Adam scanned the surrounding trees. Surely this child wouldn’t be here alone. He stepped back and faced the creek. The boulder blocked a third of the current so the downstream side was a large, smooth eddy. He could jump into the eddy, but he had no idea how deep it was. He looked over the side. Better to break an ankle than be captured—or killed.
He turned again and scoured the woods, watching for movement—or an escape route.
“Are you alone?” Adam called, still scanning the trees for others.
He finally pried his eyes from the trees and looked at her.
She gave a shy nod.
“I’m Adam,” he said. “What’s your name?”
“My new name is Kailyn. May I join you?”
When Adam was silent for a moment, the girl smiled, took three quick steps toward the boulder, and with the smooth swiftness of a panther, climbed onto the rock.
Adam took a step back but then relaxed at her disarming smile when she extended her hand. “I’m pleased to meet you, Adam.”
He shook her tiny hand, surprised both by the strength of her grip and the warmth of her greeting.
If there are others, it shouldn’t be too hard to trick this kid into giving up their positions. “What are you doing out here alone, Kailyn?”
She stepped past Adam to the edge of the boulder and sat down, dangling her feet over the creek. “I was sent for you.”
A chill ran through Adam’s core.
“Sent for me? By whom? Are you … one of the mountain people?”
Adam looked around again. Was that someone moving in the trees? Or just a bird fluttering among the leaves?
“I was sent by someone who knows why you snuck out of the city in the middle of the night, and who wants you to come home to your family.”
“Home? You mean—”
“He knows where you came from. And he—”
“Wait a minute. He knows where I came from? Does he know how I could go back? How does this person know about me? Who is he? And who are you? And why—”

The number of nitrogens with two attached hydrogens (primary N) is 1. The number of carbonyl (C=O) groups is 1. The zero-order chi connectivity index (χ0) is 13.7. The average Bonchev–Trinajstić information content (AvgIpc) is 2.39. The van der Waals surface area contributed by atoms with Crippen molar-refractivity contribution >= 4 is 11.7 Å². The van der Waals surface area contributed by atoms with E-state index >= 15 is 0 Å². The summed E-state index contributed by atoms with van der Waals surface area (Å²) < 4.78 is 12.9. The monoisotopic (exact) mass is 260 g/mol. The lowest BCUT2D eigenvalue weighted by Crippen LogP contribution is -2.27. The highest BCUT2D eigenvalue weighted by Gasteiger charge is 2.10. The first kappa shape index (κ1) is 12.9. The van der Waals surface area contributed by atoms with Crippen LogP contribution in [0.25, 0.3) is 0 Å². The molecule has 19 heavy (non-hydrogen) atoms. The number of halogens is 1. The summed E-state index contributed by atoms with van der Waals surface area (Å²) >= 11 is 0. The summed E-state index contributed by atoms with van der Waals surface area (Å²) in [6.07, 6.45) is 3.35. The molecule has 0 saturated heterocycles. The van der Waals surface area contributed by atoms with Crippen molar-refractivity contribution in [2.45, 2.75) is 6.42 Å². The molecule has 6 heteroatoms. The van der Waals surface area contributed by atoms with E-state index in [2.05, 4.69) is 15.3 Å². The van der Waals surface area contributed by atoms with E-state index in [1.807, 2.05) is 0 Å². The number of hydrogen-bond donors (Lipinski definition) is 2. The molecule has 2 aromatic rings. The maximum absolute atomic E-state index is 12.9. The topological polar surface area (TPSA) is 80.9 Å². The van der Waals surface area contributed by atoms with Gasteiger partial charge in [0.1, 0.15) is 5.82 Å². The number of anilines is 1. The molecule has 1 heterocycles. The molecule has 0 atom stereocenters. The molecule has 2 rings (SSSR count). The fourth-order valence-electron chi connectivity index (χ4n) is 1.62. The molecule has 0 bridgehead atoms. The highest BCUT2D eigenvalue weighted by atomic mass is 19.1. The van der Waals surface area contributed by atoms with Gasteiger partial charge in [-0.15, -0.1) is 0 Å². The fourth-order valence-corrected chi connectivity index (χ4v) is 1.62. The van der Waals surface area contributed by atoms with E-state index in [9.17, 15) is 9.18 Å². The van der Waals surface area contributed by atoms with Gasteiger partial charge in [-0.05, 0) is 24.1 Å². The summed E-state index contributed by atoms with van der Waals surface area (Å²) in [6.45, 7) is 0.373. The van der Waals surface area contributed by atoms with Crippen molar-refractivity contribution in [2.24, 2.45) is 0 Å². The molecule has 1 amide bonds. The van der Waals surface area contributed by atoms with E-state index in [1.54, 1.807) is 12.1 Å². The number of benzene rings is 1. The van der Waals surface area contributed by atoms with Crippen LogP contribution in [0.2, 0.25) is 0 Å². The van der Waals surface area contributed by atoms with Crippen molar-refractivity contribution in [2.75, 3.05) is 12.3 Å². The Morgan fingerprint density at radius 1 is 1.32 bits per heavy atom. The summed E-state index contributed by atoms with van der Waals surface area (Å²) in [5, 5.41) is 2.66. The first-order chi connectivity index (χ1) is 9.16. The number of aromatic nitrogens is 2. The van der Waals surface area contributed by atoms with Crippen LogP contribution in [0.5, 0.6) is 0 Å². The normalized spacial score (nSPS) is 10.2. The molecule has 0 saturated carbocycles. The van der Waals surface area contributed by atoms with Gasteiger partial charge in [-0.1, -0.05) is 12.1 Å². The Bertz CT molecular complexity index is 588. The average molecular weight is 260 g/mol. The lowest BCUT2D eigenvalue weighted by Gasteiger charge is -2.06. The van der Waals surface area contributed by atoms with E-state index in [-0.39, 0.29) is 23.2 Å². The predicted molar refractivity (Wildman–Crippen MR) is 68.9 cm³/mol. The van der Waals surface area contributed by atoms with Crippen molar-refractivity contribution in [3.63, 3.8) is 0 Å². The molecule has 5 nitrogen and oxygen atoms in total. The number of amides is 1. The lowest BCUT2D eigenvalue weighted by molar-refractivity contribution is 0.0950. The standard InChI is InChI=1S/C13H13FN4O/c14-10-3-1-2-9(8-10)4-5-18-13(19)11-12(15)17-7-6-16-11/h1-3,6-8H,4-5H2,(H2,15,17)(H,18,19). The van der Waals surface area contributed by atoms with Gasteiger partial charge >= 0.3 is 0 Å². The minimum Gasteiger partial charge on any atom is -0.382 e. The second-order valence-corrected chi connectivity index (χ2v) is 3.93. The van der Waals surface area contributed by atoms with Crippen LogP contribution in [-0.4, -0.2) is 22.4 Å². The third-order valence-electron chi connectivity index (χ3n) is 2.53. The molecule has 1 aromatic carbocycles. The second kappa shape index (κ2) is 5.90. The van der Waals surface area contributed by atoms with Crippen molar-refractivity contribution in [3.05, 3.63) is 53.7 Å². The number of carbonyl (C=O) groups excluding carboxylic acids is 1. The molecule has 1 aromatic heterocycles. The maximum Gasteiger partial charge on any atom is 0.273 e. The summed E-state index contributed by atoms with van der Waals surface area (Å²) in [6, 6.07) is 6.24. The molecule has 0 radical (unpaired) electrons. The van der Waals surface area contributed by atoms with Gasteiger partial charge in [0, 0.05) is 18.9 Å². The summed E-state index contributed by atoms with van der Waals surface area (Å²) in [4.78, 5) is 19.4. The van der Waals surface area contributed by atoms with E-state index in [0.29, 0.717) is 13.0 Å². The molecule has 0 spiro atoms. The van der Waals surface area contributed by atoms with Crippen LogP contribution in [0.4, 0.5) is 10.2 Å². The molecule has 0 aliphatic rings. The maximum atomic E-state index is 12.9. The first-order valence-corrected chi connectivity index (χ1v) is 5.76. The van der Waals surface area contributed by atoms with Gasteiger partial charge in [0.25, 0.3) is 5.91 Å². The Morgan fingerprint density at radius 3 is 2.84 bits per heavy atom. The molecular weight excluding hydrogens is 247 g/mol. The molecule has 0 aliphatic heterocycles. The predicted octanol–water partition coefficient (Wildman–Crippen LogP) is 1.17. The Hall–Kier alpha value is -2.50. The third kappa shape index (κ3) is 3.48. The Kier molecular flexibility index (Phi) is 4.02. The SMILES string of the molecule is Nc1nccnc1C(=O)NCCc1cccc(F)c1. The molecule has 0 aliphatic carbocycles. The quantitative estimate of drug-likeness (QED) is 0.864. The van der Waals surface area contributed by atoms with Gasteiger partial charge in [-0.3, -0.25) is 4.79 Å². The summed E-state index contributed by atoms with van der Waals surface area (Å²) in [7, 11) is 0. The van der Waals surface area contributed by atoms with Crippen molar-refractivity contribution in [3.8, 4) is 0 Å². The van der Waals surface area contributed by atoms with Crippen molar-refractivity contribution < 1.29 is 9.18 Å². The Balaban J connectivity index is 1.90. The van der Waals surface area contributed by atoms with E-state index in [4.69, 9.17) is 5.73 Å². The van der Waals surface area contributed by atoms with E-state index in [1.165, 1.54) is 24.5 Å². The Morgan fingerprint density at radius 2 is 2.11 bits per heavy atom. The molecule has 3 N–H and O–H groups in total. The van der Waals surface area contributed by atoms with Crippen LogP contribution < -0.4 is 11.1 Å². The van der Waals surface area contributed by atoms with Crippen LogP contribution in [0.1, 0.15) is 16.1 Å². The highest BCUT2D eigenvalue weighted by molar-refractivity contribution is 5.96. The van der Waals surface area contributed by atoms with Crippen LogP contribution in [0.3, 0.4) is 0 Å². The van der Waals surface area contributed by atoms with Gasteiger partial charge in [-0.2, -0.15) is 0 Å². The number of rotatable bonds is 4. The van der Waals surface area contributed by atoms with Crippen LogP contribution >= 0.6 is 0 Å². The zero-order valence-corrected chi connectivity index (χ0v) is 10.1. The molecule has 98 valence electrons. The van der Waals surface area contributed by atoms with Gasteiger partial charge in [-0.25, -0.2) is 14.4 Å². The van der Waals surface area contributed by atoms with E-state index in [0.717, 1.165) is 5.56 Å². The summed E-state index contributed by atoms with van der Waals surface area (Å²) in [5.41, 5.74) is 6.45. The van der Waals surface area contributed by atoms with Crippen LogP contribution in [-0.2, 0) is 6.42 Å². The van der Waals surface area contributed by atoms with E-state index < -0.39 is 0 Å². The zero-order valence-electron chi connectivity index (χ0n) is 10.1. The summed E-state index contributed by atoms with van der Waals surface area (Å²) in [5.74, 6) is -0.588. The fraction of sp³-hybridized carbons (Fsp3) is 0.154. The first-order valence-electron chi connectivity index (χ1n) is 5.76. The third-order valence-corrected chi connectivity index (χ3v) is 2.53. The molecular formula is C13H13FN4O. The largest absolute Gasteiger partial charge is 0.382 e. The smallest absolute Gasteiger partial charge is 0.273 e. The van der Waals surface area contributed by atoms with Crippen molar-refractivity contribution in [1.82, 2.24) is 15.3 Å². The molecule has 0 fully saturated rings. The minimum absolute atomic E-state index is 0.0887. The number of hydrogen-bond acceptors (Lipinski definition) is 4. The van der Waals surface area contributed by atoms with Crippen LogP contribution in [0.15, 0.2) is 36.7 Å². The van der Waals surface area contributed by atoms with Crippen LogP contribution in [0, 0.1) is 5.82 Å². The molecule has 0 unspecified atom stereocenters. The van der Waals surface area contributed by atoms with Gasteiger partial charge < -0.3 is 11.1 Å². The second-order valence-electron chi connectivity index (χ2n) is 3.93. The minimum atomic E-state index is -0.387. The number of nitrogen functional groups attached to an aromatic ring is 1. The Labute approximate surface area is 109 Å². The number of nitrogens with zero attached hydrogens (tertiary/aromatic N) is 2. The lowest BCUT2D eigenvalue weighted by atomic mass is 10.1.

“I told you, I’m Kailyn. And if you come with me, I’ll take you to meet him. He lives in a cottage in the high country.”
Adam raised an eyebrow. “The magical cottage?”
“Not magical, but powerful. And beautiful. It has colors that … well, they’re hard to describe to someone who hasn’t seen them. But I promise you, when you see them, you’ll never be the same.”
Adam looked at Kailyn a long time.
“Many years ago, when I first came here, I saw …” He lowered his head and looked down at the water. “Never mind.”
He had long ago stopped believing in the cottage. If it existed, why wouldn’t he have seen it all these years since the pond? If it were clearly visible from the pond, and the pond was only a few minutes’ walk from the south orchard, surely he would have seen it the many times he searched that area.
“Why are you out here, Adam?”
He took a seat next to her and drew a long breath.
“Years ago, when I first came here, there was this little …”
Kailyn gave him a moment, then cocked an eye. “This little …?”
He struggled to make a meaningful summary of what led him to this moment, but the tangle of thoughts refused to order themselves.
Kailyn waited in silence.
Adam sighed. “One of your people came into the city once and told me, ‘Don’t touch the gold.’ I have often wondered why she said that. Tonight especially. After … some things that happened, I couldn’t get her words out of my head, and I’ve been trying to make sense of them. I know it sounds silly, but when something is on my mind, it seems like I can think more clearly when I get away from the gold. That’s why I’m out here.”
Kailyn smiled and swung her legs around to face the city.
Adam hesitated, then turned to look as well. Light from the moon glinted off the buildings.
“What do you see?” she asked.
Adam sat in silence, gazing at the city.
Kailyn gave him a few moments, then leaned toward him and widened her eyes. “Well?”
“I see … gold.”
Adam paused, then frowned. “I see a place where thousands will wake up in a few hours and scurry around in a frenzy, accomplishing nothing. We move things, count things, buy, sell, work, rest—and we build beautiful buildings that fall on us, and we die.”
Adam’s gaze dropped to the boulder, suddenly repulsed by the slumbering metropolis.
“Sorry. I’m usually not this cynical. I don’t know what’s wrong with me. Guess I’m just … tired.”
“It’s not because you’re tired. It’s because you can see now. You’re right about the gold. Being near it does cloud your vision. You’ve been out here, what, an hour? And you can already see how pointless your life is.”
“Well, aren’t you little Miss Sunshine.”
“No,” she said with a hint of a smile. “I told you—KAI-lyn.”
Adam tried to read her face. Was that a child-like misunderstanding or mature humor?